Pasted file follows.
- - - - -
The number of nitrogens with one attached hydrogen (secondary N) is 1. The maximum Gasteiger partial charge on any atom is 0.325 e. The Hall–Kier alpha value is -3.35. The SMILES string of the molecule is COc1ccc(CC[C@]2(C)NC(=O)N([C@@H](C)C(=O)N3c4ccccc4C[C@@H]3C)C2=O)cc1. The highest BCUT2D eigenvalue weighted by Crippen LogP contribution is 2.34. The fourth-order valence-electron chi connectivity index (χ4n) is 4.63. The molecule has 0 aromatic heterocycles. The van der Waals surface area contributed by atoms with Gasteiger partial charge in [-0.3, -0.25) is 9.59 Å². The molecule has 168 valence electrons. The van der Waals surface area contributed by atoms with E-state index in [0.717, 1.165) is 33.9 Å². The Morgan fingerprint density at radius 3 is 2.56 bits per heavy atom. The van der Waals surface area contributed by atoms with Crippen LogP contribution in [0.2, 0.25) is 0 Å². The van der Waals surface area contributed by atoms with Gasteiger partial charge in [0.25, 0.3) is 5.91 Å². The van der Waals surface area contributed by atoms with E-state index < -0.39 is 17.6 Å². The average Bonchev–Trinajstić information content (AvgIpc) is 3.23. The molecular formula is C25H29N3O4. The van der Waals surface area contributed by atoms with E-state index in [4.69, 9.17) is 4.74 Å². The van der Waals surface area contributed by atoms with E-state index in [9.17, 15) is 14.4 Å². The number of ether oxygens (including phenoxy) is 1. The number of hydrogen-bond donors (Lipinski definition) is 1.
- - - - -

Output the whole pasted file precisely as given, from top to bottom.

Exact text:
The number of nitrogens with one attached hydrogen (secondary N) is 1. The maximum Gasteiger partial charge on any atom is 0.325 e. The Hall–Kier alpha value is -3.35. The SMILES string of the molecule is COc1ccc(CC[C@]2(C)NC(=O)N([C@@H](C)C(=O)N3c4ccccc4C[C@@H]3C)C2=O)cc1. The highest BCUT2D eigenvalue weighted by Crippen LogP contribution is 2.34. The fourth-order valence-electron chi connectivity index (χ4n) is 4.63. The molecule has 0 aromatic heterocycles. The van der Waals surface area contributed by atoms with Gasteiger partial charge in [-0.3, -0.25) is 9.59 Å². The molecule has 168 valence electrons. The van der Waals surface area contributed by atoms with E-state index in [0.717, 1.165) is 33.9 Å². The Morgan fingerprint density at radius 3 is 2.56 bits per heavy atom. The van der Waals surface area contributed by atoms with Crippen LogP contribution in [0.2, 0.25) is 0 Å². The van der Waals surface area contributed by atoms with Gasteiger partial charge in [0.25, 0.3) is 5.91 Å². The van der Waals surface area contributed by atoms with E-state index < -0.39 is 17.6 Å². The average Bonchev–Trinajstić information content (AvgIpc) is 3.23. The molecular formula is C25H29N3O4. The van der Waals surface area contributed by atoms with E-state index in [4.69, 9.17) is 4.74 Å². The van der Waals surface area contributed by atoms with E-state index in [9.17, 15) is 14.4 Å². The number of ether oxygens (including phenoxy) is 1. The number of hydrogen-bond donors (Lipinski definition) is 1.